To investigate spatial genetic patterns of geographical distance among populations for each defined regional group, genetic landscape shape analysis was performed using Alleles In Space [54]. Primarily, a connective Delaunay triangulation network was constructed based on the geographic coordinates of all sampled points, according to the Watson (1992) and Brouns (2003) methods [55, 56]. Secondly, the average genetic distances resulting from the cpDNA sequence data were calculated among populations in the network. Afterwards, the genetic distance matrix was interpolated onto spatial grids of the connective network, forming a landscape shape. A final three-dimensional surface plot was generated, where the abscissa and ordinate signified geographical coordinates and the vertical coordinate were equivalent to genetic distance.

Possible demographic historical expansions for defined groups were inferred by mismatch distribution analysis using Arlequin with 1,000 parametric bootstrap replicates [57]. Populations that have experienced recent expansion are expected to have a unimodal curve in the pairwise mismatch distribution, whereas stable populations should have a bi- or multimodal shape [58, 59]. Neutrality tests (Tajima’s and Fu’s statistics) [60, 61] were used to detect further evidence for probable historical processes [62, 63]. A positive or negative value (not 0) may imply that a population underwent expansion or bottlenecks [64], while a negative value probably indicates a recent population expansion [61].

To explore the potential distribution changes of the species between the present-day and the Last Glacial Maximum (LGM; approximately 18–21 ka), the ecological niche modeling was performed in MAXENT version 3.3.1 [65], following the maximum entropy algorithm. We input an available coordinate set of occurrence points from the species’ entire geographical distribution in Eastern Central Asia based on the Chinese Virtual Herbarium ( and our field survey locations (Table 1). The current climatic envelopes were predicted based on WorldClim dataset [66] and the LGM layers in accordance with the Model for Interdisciplinary Research on Climate (MIROC) [67] and the Community Climate System Model (CCSM) [68]. We acquired 19 BIOCLIM variables to model ecological niche at 2.5 arcmin resolution from the WorldClim database (available at To avoid the potential problems of overfitting [69], we removed the highly correlated bioclimatic variables, retaining nine least correlated ones. Model performance was identified by the area under the receiver operating characteristic curve (AUC). The default parameters to form ecological niche modeling were chosen as follows: regularization multiplier = 1.0, percentage of the data set for train the model = 75%, percentage for testing = 25%, and the threshold for available presence data = 10 percentiles. In addition, a Jackknife test was used to measure the significant contributions of the BIOCLIM variables on the occurrence prediction for each model. Finally, potential distribution ranges for the present-day and LGM were projected in ArcMap 9.3 (ESRI, Redlands, CA, USA).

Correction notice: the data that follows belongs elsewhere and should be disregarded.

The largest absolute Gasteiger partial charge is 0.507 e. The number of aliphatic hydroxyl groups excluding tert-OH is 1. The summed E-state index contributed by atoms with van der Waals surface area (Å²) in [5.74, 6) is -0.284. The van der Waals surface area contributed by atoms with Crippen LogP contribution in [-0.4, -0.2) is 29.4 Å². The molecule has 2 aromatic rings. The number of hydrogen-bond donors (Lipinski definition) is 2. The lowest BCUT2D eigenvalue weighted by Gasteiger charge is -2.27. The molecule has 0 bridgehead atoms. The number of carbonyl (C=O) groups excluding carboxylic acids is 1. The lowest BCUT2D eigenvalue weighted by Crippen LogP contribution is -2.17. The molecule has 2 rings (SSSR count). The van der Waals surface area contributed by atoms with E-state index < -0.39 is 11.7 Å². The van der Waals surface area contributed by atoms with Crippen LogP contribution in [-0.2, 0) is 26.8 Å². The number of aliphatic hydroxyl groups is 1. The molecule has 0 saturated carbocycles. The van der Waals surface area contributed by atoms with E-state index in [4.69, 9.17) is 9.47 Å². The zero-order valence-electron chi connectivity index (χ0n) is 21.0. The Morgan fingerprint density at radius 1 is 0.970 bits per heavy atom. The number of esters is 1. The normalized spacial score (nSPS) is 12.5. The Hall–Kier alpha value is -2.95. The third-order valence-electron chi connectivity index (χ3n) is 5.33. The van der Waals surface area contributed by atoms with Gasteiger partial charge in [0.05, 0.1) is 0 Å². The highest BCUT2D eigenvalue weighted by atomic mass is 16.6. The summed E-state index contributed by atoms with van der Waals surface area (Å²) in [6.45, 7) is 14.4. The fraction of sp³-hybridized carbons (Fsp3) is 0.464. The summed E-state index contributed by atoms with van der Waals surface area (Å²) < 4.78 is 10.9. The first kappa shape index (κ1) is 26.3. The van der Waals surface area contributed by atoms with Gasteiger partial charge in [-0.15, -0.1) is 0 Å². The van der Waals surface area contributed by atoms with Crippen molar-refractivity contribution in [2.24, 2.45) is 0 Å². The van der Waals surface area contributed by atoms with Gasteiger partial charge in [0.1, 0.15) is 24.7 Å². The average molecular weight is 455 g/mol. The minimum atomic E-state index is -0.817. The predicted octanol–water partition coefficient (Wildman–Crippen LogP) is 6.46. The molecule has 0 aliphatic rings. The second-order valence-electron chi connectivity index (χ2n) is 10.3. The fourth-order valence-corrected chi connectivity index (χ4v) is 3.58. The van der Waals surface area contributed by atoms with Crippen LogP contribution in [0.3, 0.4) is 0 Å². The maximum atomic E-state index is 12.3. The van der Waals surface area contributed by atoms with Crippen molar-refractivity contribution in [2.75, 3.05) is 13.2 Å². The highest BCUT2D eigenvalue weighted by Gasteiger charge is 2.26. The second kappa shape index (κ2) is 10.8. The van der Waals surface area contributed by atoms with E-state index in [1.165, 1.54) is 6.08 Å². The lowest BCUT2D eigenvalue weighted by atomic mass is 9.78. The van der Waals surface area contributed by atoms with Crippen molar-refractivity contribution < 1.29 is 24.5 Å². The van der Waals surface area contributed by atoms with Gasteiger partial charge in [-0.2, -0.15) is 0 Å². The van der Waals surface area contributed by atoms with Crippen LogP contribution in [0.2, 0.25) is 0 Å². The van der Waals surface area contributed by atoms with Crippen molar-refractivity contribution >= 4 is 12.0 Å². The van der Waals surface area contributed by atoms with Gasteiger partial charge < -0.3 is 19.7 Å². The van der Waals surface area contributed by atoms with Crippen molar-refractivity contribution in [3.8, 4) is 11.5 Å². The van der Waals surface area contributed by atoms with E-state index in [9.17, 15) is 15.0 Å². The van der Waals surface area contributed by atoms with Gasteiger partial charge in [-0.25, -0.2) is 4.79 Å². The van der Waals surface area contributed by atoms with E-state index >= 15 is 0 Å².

3. Results

3.1. Chloroplast Variation and Haplotype Geographical Distribution

The aligned sequence length of the three cpDNA regions was 2254 bp (923 bp for trnL-trnF, 728 bp for rps12-rpl20, and 603 bp for ndhF (329F, 927R)). Based on the total sequences, thirty-six polymorphic sites (thirty nucleotide substitutions and six indels) were obtained (Table ). A total of 24 haplotypes (H1–H24) were identified from 267 samples among 31 populations across the entire geographic range of C. spinosa (Figure 1(a), Table 1).

Figure 1: Geographical distribution and phylogenetic network of haplotypes in sampled locations of Capparis spinosa. (a) Distribution of the cpDNA haplotypes. The abbreviated letters of population localities correspond to those shown in Table 1. Pie charts show the different haplotypes and their proportions in each population; different colors are consistent with matching haplotypes in the figure legend. (b) Median-joining network reflecting the cpDNA haplotype relationships. Small, open red circles represent potentially intermediate genotypes with other mutational steps between real haplotypes; circle sizes are proportional to haplotype frequencies. (c, d) Two different kinds of habitats of the species: (c) eroding mountain slopes and (d) gravel deserts.